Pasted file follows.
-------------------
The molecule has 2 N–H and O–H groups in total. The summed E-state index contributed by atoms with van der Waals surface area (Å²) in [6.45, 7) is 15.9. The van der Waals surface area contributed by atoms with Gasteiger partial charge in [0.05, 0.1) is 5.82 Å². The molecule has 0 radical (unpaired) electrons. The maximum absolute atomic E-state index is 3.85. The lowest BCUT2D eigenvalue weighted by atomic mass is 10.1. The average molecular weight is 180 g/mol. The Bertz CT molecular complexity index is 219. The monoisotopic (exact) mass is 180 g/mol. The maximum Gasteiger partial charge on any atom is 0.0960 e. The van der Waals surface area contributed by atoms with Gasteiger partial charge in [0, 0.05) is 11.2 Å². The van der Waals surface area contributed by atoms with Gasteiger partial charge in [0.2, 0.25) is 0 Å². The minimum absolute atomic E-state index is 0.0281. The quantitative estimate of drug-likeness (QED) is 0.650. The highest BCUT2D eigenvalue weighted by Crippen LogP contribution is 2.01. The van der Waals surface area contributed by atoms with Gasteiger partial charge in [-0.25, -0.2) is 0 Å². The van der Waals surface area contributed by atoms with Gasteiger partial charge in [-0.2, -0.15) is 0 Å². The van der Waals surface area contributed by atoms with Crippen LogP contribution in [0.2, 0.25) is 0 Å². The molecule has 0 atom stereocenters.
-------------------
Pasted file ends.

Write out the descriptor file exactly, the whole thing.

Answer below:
The molecule has 2 N–H and O–H groups in total. The summed E-state index contributed by atoms with van der Waals surface area (Å²) in [6.45, 7) is 15.9. The van der Waals surface area contributed by atoms with Gasteiger partial charge in [0.05, 0.1) is 5.82 Å². The molecule has 0 radical (unpaired) electrons. The maximum absolute atomic E-state index is 3.85. The lowest BCUT2D eigenvalue weighted by atomic mass is 10.1. The average molecular weight is 180 g/mol. The Bertz CT molecular complexity index is 219. The monoisotopic (exact) mass is 180 g/mol. The maximum Gasteiger partial charge on any atom is 0.0960 e. The van der Waals surface area contributed by atoms with Gasteiger partial charge in [0, 0.05) is 11.2 Å². The van der Waals surface area contributed by atoms with Gasteiger partial charge in [0.2, 0.25) is 0 Å². The minimum absolute atomic E-state index is 0.0281. The quantitative estimate of drug-likeness (QED) is 0.650. The highest BCUT2D eigenvalue weighted by Crippen LogP contribution is 2.01. The van der Waals surface area contributed by atoms with Gasteiger partial charge in [-0.25, -0.2) is 0 Å². The van der Waals surface area contributed by atoms with Gasteiger partial charge in [-0.2, -0.15) is 0 Å². The van der Waals surface area contributed by atoms with Crippen LogP contribution in [0.2, 0.25) is 0 Å². The molecule has 0 atom stereocenters.